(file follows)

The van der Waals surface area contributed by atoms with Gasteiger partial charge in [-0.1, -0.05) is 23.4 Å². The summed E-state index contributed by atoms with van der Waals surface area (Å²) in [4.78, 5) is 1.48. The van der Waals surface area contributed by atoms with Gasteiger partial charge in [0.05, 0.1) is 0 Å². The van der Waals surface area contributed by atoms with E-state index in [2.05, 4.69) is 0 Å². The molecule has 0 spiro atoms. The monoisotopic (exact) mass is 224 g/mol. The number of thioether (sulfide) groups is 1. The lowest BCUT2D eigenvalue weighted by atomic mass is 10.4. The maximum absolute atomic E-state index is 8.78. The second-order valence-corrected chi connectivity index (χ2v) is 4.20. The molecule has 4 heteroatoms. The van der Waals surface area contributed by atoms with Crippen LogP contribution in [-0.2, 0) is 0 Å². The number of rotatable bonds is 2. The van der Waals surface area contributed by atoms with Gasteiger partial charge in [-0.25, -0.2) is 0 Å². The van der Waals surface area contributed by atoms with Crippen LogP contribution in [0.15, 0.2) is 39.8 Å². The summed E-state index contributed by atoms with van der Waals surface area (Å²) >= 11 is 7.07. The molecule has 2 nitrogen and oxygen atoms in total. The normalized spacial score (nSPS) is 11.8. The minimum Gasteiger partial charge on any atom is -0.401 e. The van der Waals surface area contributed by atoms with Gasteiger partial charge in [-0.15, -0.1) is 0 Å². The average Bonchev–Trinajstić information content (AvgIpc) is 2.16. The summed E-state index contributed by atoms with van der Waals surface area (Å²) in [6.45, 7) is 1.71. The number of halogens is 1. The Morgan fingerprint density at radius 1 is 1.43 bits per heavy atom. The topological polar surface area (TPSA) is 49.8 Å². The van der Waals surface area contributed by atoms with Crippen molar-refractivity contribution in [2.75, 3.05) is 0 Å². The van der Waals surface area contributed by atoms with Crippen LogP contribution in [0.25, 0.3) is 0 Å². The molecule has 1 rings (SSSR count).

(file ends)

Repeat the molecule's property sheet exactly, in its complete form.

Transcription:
The van der Waals surface area contributed by atoms with Gasteiger partial charge in [-0.1, -0.05) is 23.4 Å². The summed E-state index contributed by atoms with van der Waals surface area (Å²) in [4.78, 5) is 1.48. The van der Waals surface area contributed by atoms with Gasteiger partial charge in [0.05, 0.1) is 0 Å². The van der Waals surface area contributed by atoms with E-state index in [2.05, 4.69) is 0 Å². The molecule has 0 spiro atoms. The monoisotopic (exact) mass is 224 g/mol. The number of thioether (sulfide) groups is 1. The lowest BCUT2D eigenvalue weighted by atomic mass is 10.4. The maximum absolute atomic E-state index is 8.78. The second-order valence-corrected chi connectivity index (χ2v) is 4.20. The molecule has 4 heteroatoms. The van der Waals surface area contributed by atoms with Crippen LogP contribution in [-0.2, 0) is 0 Å². The number of rotatable bonds is 2. The van der Waals surface area contributed by atoms with Gasteiger partial charge in [-0.25, -0.2) is 0 Å². The van der Waals surface area contributed by atoms with Crippen LogP contribution in [0.15, 0.2) is 39.8 Å². The summed E-state index contributed by atoms with van der Waals surface area (Å²) >= 11 is 7.07. The molecule has 2 nitrogen and oxygen atoms in total. The normalized spacial score (nSPS) is 11.8. The minimum Gasteiger partial charge on any atom is -0.401 e. The van der Waals surface area contributed by atoms with Gasteiger partial charge in [-0.15, -0.1) is 0 Å². The average Bonchev–Trinajstić information content (AvgIpc) is 2.16. The summed E-state index contributed by atoms with van der Waals surface area (Å²) in [6.45, 7) is 1.71. The number of halogens is 1. The Morgan fingerprint density at radius 1 is 1.43 bits per heavy atom. The topological polar surface area (TPSA) is 49.8 Å². The van der Waals surface area contributed by atoms with Crippen molar-refractivity contribution in [2.75, 3.05) is 0 Å². The van der Waals surface area contributed by atoms with Crippen LogP contribution in [0.25, 0.3) is 0 Å². The molecule has 1 rings (SSSR count).